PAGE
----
Shoulder joints can be the most temperamental part of the entire body. One day they are feeling fine as you throw the football around with your buddies then you find they leave you in a dilapidated state the next day. Shoulders can also be fickle because with their seemingly limitless range of motion (ROM) what moves well in one direction may come to a screeching halt in another. This could be due to several factors like: postural considerations, using them more repetitively in one direction more than another and past and present injury concerns.
In last month’s video post I demonstrated several ways to mobilize and strengthen the shoulder joint using bands. Those movements work well to get a relatively healthy shoulder moving the way it is intended and to strengthen the joint through the various angles of movement. But what if the problem is more chronic and needs something more than a quick warm up or basic intermittent exercises?
Chances are if you use your shoulders frequently in a sport setting (i.e. volleyball, tennis, baseball pitching etc.) there is going to be some inhibition in certain ROMs and possibly some imbalances between the two sides.
The most common degradation for shoulder mobility is found in shoulder flexion with the inability to properly raise the arm completely overhead without assistance of other muscles and manipulation of other joints. These other joints and muscles can try to compensate for the shoulder’s lack of flexion and provide a false ROM but the end result is that the shoulder actually fatigues more quickly.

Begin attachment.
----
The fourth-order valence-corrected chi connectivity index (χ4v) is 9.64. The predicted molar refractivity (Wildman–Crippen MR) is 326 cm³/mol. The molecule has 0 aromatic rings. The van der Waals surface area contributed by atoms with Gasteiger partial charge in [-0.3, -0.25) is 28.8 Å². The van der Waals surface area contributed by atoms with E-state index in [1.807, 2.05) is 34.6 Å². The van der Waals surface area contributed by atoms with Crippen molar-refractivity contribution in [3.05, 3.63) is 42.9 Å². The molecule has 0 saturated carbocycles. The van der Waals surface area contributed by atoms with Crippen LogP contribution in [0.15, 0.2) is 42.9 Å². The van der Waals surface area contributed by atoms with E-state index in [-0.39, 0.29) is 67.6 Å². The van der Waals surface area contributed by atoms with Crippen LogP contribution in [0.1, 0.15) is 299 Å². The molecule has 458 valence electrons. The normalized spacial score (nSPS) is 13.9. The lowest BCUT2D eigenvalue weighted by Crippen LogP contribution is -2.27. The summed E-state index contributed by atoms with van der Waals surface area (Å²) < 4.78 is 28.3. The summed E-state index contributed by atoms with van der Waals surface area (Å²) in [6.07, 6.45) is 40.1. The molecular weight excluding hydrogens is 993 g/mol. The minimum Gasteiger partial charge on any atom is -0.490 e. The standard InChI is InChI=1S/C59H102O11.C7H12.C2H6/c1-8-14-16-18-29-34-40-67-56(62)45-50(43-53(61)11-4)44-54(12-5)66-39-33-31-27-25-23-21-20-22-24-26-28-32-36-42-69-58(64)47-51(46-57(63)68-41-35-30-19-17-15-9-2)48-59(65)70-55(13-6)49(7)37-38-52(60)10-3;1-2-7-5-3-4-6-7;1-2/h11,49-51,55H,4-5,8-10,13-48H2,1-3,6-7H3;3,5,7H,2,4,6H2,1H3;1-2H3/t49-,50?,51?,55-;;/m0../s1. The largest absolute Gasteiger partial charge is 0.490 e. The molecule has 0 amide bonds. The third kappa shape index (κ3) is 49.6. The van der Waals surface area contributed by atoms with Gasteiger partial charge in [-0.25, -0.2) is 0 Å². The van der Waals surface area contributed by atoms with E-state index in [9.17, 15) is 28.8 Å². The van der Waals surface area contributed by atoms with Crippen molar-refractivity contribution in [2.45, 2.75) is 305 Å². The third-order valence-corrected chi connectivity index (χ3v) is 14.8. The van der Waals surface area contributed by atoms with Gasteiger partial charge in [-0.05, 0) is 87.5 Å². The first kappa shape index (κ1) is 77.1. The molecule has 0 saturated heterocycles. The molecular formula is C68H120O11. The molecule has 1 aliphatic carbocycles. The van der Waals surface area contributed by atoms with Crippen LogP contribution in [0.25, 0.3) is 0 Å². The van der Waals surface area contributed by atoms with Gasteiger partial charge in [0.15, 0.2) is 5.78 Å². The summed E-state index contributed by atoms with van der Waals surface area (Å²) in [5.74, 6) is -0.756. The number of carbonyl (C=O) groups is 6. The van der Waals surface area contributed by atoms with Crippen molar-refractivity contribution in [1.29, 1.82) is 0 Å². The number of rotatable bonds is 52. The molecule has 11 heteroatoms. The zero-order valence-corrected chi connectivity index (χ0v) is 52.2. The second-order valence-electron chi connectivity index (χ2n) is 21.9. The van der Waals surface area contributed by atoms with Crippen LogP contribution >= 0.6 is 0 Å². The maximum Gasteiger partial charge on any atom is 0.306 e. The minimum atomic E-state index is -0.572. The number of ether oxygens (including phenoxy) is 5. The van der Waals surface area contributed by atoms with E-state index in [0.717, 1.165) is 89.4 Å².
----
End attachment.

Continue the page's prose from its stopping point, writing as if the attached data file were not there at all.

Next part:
Limited flexibility mainly comes from the muscles that assist in performing movement. With multiple repetitions performed in a sport setting it is likely to assume that some muscles surrounding the shoulder joint have become shorter and some have become longer and therefore inhibit motion. The band mobility and strengthening drills mentioned earlier will help rectify those problems
If the movement inhibition is the result of an injury sustained or chronic overuse, along with the muscles imbalances, there is a good chance that the joint capsule is the culprit. The joint capsule is the cause of about 50% of a healthy person’s lack of ROM comes from tightness of the joint capsule (1). Common static stretching alone does not specifically address these tight joint capsules most effectively.
To stretch out a joint capsule you are going to need some sort of force component that creates a traction-like effect; the bands work well to do this.
If you have chronically tight shoulder joints and have ruled out a serious injury like a labral or rotator cuff tear then check out the video below and see how I like to use the band to traction my tight shoulders.
1) Johns, R.J., and V. Wright. Relative Importance of Various Tissues in Joint Stiffness. Journal of Applied Physiology, 17(5), 824-828, 1962.